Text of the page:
Children’s services publication statement 28 May 2019
The Health Information and Quality Authority (HIQA) has today published an inspection report on the foster care service operated by the Child and Family Agency (Tusla) in the Sligo/Leitrim/West Cavan service area.
HIQA is authorised by the Minister for Children and Youth Affairs under Section 69 of the Child Care Act, 1991, as amended by Section 26 of the Child Care (Amendment) Act 2011, to inspect foster care services provided by Tusla, to report on its findings to the Minister for Children and Youth Affairs and to inspect services taking care of a child on behalf of Tusla, including non-statutory providers of foster care. HIQA monitors foster care services against the 2003 National Standards for Foster Care.
As part of its 2019 and 2020 monitoring programme, HIQA is conducting inspections across all 17 Tusla service areas, focusing on the child and family social worker, assessment of children and young people, care planning and review, matching carers with children and young people, safeguarding and child protection and preparation for leaving care and adult life. These focused inspections are announced and cover six standards.
HIQA conducted an inspection of the Sligo/Leitrim/West Cavan foster care service, located in Tusla’s West region, from 28 to 31 of January 2019. Of the six standards assessed one standard was compliant, two standards were substantially compliant, and three standards were found to be non-compliant, of which one was identified as major non-compliant and two as moderate non-compliances.
At the time of the inspection there were 103 children in foster care in the Sligo/Leitrim/West Cavan area. Of these, 26 children were placed with relatives and the remaining 77 children were placed with general foster carers, one of whom was placed with foster carers from a private provider.
Children who met with or spoke to inspectors felt safe and were happy and well cared for in their placements. They also felt happy about their contact with family members. Children described good relationships with their social workers and foster carers. Young adults spoke positively about the aftercare service and felt that they were receiving sufficient support to prepare them for adult life.
Social workers coordinated the care of children, ensured that care plans were implemented, and visited the children in their homes. However, inspectors found that, during the two years prior to this inspection, seven children were not visited within the timeframes set out in the regulations. Social workers were responsible for maintaining records of the service provided to children, but inspectors found that some case notes and records of home visits had not been completed. The electronic system used to manage children’s records was lacking in functionality and social workers found it complex to navigate.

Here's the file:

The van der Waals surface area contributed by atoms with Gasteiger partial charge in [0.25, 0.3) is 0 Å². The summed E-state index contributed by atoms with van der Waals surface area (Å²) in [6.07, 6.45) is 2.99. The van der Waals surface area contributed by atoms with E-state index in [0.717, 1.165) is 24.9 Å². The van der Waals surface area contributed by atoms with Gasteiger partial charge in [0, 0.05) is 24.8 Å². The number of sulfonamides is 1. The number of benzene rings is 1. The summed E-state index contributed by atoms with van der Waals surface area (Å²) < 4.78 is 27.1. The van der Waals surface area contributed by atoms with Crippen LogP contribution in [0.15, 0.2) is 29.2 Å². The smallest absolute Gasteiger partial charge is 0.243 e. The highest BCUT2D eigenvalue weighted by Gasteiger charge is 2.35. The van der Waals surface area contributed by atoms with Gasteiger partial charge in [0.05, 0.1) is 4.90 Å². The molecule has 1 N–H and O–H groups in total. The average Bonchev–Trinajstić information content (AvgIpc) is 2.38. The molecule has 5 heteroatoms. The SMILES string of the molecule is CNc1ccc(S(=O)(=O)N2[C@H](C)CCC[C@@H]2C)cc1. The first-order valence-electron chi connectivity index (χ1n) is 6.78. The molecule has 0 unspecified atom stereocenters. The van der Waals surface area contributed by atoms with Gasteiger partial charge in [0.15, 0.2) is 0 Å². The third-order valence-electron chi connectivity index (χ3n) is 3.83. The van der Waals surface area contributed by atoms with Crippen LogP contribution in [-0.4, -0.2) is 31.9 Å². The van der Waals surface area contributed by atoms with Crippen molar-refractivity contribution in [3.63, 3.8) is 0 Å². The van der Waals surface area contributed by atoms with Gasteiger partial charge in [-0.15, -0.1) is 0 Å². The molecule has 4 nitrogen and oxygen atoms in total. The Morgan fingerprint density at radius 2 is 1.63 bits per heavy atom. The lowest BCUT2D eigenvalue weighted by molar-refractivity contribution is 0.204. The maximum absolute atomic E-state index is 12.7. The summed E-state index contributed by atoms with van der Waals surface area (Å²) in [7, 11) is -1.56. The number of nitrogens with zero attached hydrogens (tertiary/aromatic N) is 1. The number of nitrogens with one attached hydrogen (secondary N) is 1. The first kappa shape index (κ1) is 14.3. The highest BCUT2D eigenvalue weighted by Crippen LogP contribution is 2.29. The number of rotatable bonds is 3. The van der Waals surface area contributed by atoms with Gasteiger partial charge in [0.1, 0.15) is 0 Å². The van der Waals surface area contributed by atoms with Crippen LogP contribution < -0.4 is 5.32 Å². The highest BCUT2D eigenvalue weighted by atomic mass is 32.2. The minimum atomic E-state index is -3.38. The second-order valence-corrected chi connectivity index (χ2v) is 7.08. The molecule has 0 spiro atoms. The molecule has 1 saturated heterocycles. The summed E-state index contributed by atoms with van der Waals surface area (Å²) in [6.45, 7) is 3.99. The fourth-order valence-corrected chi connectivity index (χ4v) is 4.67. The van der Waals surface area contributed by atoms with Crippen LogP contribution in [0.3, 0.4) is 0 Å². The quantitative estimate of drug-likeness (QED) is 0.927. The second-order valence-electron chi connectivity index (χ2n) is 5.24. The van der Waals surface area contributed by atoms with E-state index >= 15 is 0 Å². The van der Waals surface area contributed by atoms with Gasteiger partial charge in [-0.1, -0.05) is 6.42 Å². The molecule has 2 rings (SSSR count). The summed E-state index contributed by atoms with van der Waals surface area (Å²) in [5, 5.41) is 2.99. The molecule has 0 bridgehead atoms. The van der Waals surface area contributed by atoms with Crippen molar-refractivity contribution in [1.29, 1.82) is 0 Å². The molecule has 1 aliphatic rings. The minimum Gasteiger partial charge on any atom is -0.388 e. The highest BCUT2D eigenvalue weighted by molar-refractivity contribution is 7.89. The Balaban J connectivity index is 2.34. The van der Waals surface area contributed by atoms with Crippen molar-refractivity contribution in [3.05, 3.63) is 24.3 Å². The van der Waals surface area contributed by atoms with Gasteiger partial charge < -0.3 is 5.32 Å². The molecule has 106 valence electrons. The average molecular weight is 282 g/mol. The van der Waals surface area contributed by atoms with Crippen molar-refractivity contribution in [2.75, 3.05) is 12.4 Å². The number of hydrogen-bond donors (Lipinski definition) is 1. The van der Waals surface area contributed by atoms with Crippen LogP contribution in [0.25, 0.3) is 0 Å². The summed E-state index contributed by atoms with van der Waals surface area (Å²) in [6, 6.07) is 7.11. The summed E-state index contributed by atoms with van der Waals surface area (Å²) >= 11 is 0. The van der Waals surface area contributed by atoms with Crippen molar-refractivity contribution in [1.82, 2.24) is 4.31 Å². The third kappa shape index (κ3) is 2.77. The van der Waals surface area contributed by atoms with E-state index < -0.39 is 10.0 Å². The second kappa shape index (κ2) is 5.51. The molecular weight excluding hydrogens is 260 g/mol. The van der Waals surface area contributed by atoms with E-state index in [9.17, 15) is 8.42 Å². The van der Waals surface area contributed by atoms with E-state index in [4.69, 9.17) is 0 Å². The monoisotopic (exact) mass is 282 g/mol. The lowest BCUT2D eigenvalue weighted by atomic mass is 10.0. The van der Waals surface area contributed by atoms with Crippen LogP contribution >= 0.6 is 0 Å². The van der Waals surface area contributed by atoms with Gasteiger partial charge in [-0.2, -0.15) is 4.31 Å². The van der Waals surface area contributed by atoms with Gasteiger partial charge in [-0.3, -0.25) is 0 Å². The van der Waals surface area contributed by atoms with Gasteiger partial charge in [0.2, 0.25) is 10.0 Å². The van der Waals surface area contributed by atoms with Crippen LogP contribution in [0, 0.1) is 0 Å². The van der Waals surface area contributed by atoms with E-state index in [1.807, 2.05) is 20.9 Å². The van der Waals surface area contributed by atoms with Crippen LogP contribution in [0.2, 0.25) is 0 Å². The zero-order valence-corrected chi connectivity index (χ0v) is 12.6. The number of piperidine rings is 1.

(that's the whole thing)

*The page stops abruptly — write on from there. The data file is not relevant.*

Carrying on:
There was a good system in place to manage child in care reviews. Children, their parents, foster carers and others involved in their care were invited to attend and the views of children were sought and listened to, albeit the locations of reviews were not child-friendly. Voluntary consent provided by parents at the time of children’s admission to care was not subject to review at child in care reviews in regard to the continued appropriateness of the child’s ongoing placement in care.
Children had good-quality care plans but not all care plans were completed in a timely manner. The quality of case management records of social workers was not always adequate. Placement plans were not completed in the area.
The area tried to ensure that children were matched with foster carers who had the capacity to meet their needs, but there was a delay in the long-term approval of placements planned for a duration of six months or more.
There were practices in place to ensure that children were protected from abuse and social workers were committed to safeguarding and protecting children in care. There was good practice in regard to the categorisation, management and oversight of complaints, concerns and allegations against foster carers but not all allegations made by children were assessed and investigated in line with Children First: National Guidance on the Protection and Welfare of Children (Children First) (2017). When specific measures were taken to ensure children’s safety, these measures were not always formalised in formal, written safety plans. Given the difficulties in accessing records, such as case notes, on the electronic system, and the absence of chronologies of key events, it is critical that safety plans are clearly accessible on all files of children where risks have been identified.
There was good practice in the area of leaving care and aftercare. Children and young people were well supported in their transition from care to adult life. The aftercare team was well resourced and they implemented the national policy on aftercare in full.
The Sligo/Leitrim/West Cavan service area has provided an action plan response to address the non-compliances identified on inspection. The inspection report and action plan can be found on www.hiqa.ie.